He spoke to Congressman Chris Stewart’s resolution HR4558 for the creation of three smaller monuments and a new national park on the former Grand Staircase Escalante and Bears Ears national monument lands. Secretary Zinke said both he and President Trump are in favor of this resolution. You can read more about his visit (

            Budget—In Utah, we are required to pass a balanced budget every year by the end of session.

As we’ve seen recently from our federal government, when the legislature doesn’t pass a spending budget, the government shuts down.

In Utah, we mitigate the threat of a government shutdown by passing base budgets within the first few weeks of session. By doing this it allows us to have the minimum expenses covered so no one can hijack the budget bill and threaten a government shutdown. Before the end of session, we will pass a more complete budget bill.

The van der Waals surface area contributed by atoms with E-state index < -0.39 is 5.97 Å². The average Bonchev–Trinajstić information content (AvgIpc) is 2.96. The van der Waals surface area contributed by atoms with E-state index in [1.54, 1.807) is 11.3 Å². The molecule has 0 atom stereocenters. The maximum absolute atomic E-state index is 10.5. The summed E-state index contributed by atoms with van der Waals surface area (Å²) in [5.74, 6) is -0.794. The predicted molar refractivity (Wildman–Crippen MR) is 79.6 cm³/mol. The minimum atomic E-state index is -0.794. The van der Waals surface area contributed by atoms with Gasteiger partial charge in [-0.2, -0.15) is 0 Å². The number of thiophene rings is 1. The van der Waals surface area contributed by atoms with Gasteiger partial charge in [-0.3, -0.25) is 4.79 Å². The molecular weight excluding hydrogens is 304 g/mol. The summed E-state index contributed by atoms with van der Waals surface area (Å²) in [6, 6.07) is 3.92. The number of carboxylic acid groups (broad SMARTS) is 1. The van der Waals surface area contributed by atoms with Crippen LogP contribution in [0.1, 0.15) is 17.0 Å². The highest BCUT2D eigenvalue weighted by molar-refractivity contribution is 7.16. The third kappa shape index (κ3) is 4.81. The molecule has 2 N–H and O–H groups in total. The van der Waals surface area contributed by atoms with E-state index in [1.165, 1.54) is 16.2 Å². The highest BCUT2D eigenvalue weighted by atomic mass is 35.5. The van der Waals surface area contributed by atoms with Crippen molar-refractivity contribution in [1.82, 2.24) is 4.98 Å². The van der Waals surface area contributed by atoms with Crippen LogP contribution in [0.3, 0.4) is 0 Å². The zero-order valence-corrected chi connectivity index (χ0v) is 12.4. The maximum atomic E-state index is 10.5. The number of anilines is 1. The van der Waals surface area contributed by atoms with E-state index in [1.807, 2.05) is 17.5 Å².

Olympics—The state is in the process of considering hosting the Winter Olympics again in Salt Lake City. In a recent poll, over 83 percent of Utahns favor the idea. Unlike many former Olympic hosts, most of the facilities in Utah are still in operation. This resolution (SCR9 at says, in essence, that Utah is ready, willing and able to host the Olympic games again. This doesn’t guarantee the Olympic committee will choose Salt Lake City, but it will serve as Utah’s official application.

News stories on this appeared in the Deseret News ( and in the Salt Lake Tribune